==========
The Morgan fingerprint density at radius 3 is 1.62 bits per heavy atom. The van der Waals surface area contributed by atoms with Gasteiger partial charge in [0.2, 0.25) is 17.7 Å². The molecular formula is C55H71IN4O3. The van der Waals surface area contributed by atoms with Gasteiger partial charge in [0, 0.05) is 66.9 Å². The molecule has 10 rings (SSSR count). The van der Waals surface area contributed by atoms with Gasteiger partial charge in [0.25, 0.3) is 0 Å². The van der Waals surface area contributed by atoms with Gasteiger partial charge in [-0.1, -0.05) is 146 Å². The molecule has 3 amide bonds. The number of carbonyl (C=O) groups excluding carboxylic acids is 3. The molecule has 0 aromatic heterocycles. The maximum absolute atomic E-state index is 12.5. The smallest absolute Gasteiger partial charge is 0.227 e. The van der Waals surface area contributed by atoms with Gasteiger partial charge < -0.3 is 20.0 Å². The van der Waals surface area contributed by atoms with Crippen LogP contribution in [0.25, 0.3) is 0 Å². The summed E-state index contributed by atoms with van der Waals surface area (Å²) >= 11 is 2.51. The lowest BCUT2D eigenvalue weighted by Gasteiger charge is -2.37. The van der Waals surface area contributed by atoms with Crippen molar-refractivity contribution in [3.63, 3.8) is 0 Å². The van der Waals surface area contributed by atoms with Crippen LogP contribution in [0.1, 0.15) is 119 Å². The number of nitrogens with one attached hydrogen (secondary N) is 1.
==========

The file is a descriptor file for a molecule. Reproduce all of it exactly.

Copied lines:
The Morgan fingerprint density at radius 3 is 1.62 bits per heavy atom. The van der Waals surface area contributed by atoms with Gasteiger partial charge in [0.2, 0.25) is 17.7 Å². The molecular formula is C55H71IN4O3. The van der Waals surface area contributed by atoms with Gasteiger partial charge in [0, 0.05) is 66.9 Å². The molecule has 10 rings (SSSR count). The van der Waals surface area contributed by atoms with Gasteiger partial charge in [0.25, 0.3) is 0 Å². The van der Waals surface area contributed by atoms with Gasteiger partial charge in [-0.1, -0.05) is 146 Å². The molecule has 3 amide bonds. The number of carbonyl (C=O) groups excluding carboxylic acids is 3. The molecule has 0 aromatic heterocycles. The maximum absolute atomic E-state index is 12.5. The smallest absolute Gasteiger partial charge is 0.227 e. The van der Waals surface area contributed by atoms with Gasteiger partial charge < -0.3 is 20.0 Å². The van der Waals surface area contributed by atoms with Crippen LogP contribution in [0.25, 0.3) is 0 Å². The summed E-state index contributed by atoms with van der Waals surface area (Å²) >= 11 is 2.51. The lowest BCUT2D eigenvalue weighted by Gasteiger charge is -2.37. The van der Waals surface area contributed by atoms with Crippen molar-refractivity contribution in [3.63, 3.8) is 0 Å². The van der Waals surface area contributed by atoms with Crippen LogP contribution in [0.1, 0.15) is 119 Å². The number of nitrogens with one attached hydrogen (secondary N) is 1.